Capturing deep-sea life on camera
19 December 2008
British scientists have filmed shoals of fish deeper than ever before. Previously unseen footage and the cutting-edge camera that captured it was on display in the Antenna gallery from 29 to 30 December 2008. Antenna dives in to find out more...
The dark line on the right of this satellite photo is the Japan Trench, where the Oceanlab team made their deepest marine movies.
Snailfish search for tiny shrimp-like creatures to eat by using their vibration sensors in the darkness of the ocean floor.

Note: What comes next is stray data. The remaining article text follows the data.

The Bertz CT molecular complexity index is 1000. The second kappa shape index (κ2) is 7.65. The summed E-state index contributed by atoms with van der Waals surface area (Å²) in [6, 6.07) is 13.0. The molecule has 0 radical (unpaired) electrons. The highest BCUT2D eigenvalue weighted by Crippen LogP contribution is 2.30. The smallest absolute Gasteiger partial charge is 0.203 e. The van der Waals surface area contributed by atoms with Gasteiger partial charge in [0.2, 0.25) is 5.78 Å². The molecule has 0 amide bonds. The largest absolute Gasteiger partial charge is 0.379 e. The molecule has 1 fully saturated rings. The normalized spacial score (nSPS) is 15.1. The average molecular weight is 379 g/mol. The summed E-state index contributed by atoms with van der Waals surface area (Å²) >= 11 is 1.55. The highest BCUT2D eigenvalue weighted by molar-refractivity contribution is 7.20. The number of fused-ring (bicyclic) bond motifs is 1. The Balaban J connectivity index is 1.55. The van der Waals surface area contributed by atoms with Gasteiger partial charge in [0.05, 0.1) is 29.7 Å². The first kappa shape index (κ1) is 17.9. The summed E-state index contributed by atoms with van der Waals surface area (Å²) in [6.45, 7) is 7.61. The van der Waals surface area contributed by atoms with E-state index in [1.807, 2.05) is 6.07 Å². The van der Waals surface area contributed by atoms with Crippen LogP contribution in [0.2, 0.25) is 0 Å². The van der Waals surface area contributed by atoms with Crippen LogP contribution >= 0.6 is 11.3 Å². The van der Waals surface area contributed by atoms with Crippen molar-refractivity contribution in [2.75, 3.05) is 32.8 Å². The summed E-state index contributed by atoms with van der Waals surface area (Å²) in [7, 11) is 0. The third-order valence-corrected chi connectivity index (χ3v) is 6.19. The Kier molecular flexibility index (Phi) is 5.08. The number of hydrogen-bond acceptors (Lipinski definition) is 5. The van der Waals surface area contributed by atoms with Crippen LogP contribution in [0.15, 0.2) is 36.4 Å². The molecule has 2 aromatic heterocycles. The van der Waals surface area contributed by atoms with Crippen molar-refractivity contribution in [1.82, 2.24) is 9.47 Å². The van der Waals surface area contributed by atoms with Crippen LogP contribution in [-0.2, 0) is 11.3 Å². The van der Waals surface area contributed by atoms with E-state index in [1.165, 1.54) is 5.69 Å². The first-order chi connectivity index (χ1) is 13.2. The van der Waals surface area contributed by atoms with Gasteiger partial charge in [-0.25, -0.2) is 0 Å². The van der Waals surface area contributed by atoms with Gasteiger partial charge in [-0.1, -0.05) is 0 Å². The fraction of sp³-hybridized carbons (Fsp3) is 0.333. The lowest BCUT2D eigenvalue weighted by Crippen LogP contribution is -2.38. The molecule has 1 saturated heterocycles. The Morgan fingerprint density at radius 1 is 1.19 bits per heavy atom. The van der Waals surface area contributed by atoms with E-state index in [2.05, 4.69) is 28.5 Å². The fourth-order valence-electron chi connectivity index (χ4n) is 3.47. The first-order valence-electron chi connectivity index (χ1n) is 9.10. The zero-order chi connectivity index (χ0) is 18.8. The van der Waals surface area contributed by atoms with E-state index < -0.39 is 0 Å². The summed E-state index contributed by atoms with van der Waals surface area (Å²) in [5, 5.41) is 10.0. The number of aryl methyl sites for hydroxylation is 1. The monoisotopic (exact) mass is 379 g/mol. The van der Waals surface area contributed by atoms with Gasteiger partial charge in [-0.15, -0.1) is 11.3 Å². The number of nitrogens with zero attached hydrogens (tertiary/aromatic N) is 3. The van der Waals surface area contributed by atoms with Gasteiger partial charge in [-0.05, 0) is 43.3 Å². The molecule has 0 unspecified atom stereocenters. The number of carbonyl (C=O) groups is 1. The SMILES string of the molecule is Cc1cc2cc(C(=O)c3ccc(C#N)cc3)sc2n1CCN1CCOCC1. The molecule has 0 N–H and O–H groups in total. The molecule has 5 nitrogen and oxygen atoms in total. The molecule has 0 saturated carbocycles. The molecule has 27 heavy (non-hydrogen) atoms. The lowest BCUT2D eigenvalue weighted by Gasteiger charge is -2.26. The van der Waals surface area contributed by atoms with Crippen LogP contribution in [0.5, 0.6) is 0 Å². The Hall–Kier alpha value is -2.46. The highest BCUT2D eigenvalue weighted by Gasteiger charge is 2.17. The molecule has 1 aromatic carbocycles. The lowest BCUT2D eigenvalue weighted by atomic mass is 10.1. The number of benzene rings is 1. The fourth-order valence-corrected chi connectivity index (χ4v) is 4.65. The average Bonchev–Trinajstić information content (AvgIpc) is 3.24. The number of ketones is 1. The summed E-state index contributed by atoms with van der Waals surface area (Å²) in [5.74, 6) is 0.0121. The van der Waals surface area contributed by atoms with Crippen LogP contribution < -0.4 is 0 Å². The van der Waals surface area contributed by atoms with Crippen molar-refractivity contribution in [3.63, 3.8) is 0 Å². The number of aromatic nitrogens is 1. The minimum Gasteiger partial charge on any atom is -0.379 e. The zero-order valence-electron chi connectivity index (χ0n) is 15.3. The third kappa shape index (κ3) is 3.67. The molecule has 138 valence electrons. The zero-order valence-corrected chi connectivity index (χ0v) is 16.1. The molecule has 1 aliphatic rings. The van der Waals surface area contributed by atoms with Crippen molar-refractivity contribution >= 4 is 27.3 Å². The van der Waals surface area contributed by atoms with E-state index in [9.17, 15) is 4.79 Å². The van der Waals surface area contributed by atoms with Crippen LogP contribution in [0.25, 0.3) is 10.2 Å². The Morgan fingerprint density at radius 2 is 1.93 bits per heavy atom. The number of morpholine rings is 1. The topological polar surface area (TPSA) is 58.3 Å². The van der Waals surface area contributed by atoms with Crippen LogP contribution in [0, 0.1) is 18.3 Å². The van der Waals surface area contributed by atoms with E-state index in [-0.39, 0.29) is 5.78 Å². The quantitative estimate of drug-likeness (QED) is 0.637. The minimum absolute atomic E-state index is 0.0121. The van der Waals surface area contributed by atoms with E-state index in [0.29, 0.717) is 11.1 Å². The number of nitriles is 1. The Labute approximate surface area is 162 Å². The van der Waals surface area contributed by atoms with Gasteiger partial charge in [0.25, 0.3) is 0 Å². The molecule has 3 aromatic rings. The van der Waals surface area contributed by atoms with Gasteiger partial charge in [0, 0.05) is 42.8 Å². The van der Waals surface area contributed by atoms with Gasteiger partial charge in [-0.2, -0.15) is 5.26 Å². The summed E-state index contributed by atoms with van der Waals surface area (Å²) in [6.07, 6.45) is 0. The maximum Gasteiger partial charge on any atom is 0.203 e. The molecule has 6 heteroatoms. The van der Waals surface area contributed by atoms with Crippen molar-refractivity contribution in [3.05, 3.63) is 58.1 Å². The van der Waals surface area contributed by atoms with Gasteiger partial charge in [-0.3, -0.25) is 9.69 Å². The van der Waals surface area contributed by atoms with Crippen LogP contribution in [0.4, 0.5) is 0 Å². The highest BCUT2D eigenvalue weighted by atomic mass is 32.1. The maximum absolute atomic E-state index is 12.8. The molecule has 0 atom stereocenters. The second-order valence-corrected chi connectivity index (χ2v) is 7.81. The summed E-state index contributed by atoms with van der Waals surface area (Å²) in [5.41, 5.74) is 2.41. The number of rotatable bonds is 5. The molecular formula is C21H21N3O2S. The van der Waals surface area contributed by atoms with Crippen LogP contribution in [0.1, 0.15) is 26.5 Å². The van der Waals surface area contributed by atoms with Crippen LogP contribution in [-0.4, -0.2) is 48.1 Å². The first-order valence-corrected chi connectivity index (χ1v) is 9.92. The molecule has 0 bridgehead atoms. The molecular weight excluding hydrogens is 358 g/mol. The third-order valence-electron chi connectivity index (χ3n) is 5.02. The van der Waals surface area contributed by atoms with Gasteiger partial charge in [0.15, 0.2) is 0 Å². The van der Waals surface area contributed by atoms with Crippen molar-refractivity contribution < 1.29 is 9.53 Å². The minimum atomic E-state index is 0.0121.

During their filming over the last few months, at nearly 5 miles down, scientists from Aberdeen University's Oceanlab captured a shoal of ghostly snailfish fighting over food.
Toyo Fujii, deep-sea biologist, Oceanlab.
The camera sits safely inside the strong steel cylinder - it can withstand pressure equal to 1600 elephants standing on the roof of a Mini!
high-pressure chambers. Acrylic plastic deformed too easily, and glass of the right shape and thickness was well out of the team's price range. Surprisingly, it was the precious stone sapphire that made the cut.
Alan Jamieson, marine engineer, Oceanlab.
Deep-dwelling creatures brought back to the surface will be used to piece together a better understanding of deep ocean habitats.